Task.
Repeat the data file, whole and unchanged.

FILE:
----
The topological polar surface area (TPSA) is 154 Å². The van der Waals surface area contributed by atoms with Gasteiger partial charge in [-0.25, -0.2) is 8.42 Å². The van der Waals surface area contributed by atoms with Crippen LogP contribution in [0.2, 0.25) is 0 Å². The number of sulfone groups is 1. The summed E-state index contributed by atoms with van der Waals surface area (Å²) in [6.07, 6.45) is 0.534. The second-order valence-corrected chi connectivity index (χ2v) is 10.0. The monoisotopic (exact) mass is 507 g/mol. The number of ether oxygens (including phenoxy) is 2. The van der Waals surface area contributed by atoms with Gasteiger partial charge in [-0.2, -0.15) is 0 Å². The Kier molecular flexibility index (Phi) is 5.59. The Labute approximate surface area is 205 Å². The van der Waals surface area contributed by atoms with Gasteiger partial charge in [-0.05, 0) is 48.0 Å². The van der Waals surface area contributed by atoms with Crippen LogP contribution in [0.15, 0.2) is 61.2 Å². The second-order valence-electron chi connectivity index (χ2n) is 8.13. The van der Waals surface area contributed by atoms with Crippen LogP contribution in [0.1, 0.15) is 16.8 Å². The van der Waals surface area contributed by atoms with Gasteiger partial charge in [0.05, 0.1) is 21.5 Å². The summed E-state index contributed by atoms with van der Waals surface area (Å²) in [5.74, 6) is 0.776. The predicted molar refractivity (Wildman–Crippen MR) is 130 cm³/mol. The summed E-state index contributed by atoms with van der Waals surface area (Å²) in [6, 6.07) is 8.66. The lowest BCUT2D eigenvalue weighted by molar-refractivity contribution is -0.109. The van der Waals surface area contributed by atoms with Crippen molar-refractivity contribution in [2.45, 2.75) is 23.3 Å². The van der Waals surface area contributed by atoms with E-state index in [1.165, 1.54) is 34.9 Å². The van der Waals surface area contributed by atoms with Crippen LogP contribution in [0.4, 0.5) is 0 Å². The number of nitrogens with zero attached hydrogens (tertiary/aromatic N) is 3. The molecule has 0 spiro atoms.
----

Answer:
The topological polar surface area (TPSA) is 154 Å². The van der Waals surface area contributed by atoms with Gasteiger partial charge in [-0.25, -0.2) is 8.42 Å². The van der Waals surface area contributed by atoms with Crippen LogP contribution in [0.2, 0.25) is 0 Å². The number of sulfone groups is 1. The summed E-state index contributed by atoms with van der Waals surface area (Å²) in [6.07, 6.45) is 0.534. The second-order valence-corrected chi connectivity index (χ2v) is 10.0. The monoisotopic (exact) mass is 507 g/mol. The number of ether oxygens (including phenoxy) is 2. The van der Waals surface area contributed by atoms with Gasteiger partial charge in [-0.2, -0.15) is 0 Å². The Kier molecular flexibility index (Phi) is 5.59. The Labute approximate surface area is 205 Å². The van der Waals surface area contributed by atoms with Gasteiger partial charge in [-0.05, 0) is 48.0 Å². The van der Waals surface area contributed by atoms with Crippen LogP contribution in [0.15, 0.2) is 61.2 Å². The second-order valence-electron chi connectivity index (χ2n) is 8.13. The van der Waals surface area contributed by atoms with Crippen LogP contribution in [0.1, 0.15) is 16.8 Å². The van der Waals surface area contributed by atoms with Gasteiger partial charge in [0.05, 0.1) is 21.5 Å². The summed E-state index contributed by atoms with van der Waals surface area (Å²) in [5.74, 6) is 0.776. The predicted molar refractivity (Wildman–Crippen MR) is 130 cm³/mol. The summed E-state index contributed by atoms with van der Waals surface area (Å²) in [6, 6.07) is 8.66. The lowest BCUT2D eigenvalue weighted by molar-refractivity contribution is -0.109. The van der Waals surface area contributed by atoms with Crippen molar-refractivity contribution in [2.45, 2.75) is 23.3 Å². The van der Waals surface area contributed by atoms with E-state index in [1.165, 1.54) is 34.9 Å². The van der Waals surface area contributed by atoms with Crippen LogP contribution in [0.4, 0.5) is 0 Å². The number of nitrogens with zero attached hydrogens (tertiary/aromatic N) is 3. The molecule has 0 spiro atoms.